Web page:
Charles Williams once put it, “Jewish religion, Roman order, and Greek
intellect.” These were not credulous people and it was not easy for them to
believe, but they did. That God was made incarnate as a human baby is still not
easy to believe, but people continue to do so. Many, even those who don’t
“believe,” find themselves happy to participate in the giving and receiving,
singing and celebrating of those who do.
Yes, even those who don’t believe “find themselves happy to participate…with those who do.”
I don’t need to tell most BookNotes readers that we disapprove of those Christian organizations that want to turn this holy season into a battle-ground against the secularists, protesting those who say “happy holidays” and whatnot. Ugh. We think being winsome, respectful, and gracious during this time of year is the better way, and, anyway — as Peterson has suggested — most people are at least vaguely interested in Christian Christmas practices. Rather than pick a fight, why not show some good will? And be ready to explain the hope that is within us…
I have long thought that Christmas is a wonderful time for
natural, winsome evangelism, for showing that we live with hope and expectation. People really do sing theological truths in the
carols; even the malls blare songs with religiously-rich lyrics. People do ponder “the hopes and fears of all the years” in the quiet moments of December. People are truly open to getting gifts and cards. It is a great time to give books about the Christian faith to those with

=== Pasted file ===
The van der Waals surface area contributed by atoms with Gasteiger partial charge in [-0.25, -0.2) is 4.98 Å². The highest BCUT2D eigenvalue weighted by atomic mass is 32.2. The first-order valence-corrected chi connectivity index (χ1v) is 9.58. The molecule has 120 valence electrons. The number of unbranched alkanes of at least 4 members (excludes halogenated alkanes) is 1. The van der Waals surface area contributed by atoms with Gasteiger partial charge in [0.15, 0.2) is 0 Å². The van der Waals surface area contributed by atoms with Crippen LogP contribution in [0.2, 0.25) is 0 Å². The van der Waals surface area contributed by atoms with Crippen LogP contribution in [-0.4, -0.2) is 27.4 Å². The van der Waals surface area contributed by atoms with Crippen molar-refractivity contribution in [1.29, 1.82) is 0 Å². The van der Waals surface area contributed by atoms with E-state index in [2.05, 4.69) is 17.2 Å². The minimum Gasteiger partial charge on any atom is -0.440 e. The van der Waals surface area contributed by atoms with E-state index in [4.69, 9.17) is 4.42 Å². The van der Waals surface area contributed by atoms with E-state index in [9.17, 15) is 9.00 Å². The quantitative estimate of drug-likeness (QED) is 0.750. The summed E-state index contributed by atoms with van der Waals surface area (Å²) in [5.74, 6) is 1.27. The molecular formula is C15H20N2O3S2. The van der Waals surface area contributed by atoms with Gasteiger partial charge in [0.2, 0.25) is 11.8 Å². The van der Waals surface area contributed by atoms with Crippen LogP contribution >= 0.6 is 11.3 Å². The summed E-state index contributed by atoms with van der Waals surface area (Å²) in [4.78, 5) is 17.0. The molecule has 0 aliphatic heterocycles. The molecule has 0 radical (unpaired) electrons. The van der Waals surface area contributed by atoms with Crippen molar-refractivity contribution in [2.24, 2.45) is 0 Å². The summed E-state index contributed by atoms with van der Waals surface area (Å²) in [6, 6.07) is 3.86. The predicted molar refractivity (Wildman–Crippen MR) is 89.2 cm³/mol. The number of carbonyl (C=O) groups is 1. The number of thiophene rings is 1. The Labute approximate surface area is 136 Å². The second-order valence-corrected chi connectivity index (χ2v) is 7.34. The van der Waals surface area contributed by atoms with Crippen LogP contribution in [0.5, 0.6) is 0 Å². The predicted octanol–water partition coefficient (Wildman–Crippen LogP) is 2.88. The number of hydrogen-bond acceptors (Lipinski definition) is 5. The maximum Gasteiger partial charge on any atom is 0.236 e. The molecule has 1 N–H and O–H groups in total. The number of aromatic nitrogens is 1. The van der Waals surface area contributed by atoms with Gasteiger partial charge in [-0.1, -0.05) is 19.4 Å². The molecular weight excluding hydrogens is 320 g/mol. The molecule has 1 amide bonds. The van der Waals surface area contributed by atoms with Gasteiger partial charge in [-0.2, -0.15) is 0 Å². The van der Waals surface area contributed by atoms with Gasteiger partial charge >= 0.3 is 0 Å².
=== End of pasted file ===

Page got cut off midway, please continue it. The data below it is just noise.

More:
whom you otherwise may not feel comfortable taking about
your faith. It may be one of those
rare opportunities to share a book or CD with your un-churched friends and it
won’t seem intrusive. Lots of people give books this time of year, and an Advent devotional of this literary and artistic tone would work well as a gift for nearly any educated friend.
We are happy to sell this throughout the season at the customary 20% BookNotes discount, but for this week only — until December 5, 2014 — we have it at 30% off.
Or, until we run out — it’s “while supplies last” as they say. You can order by clicking on the “order” link below. Or give us a call, if you’d like to talk.
– offer expires December 5, 2014 –
God With Us:
takes you to the secure Hearts & Minds order form page
just tell us what you want
if you have questions or need more information
just ask us what you want to know
Hearts & Minds 234 East Main Street Dallastown, PA 17313 717-246-3333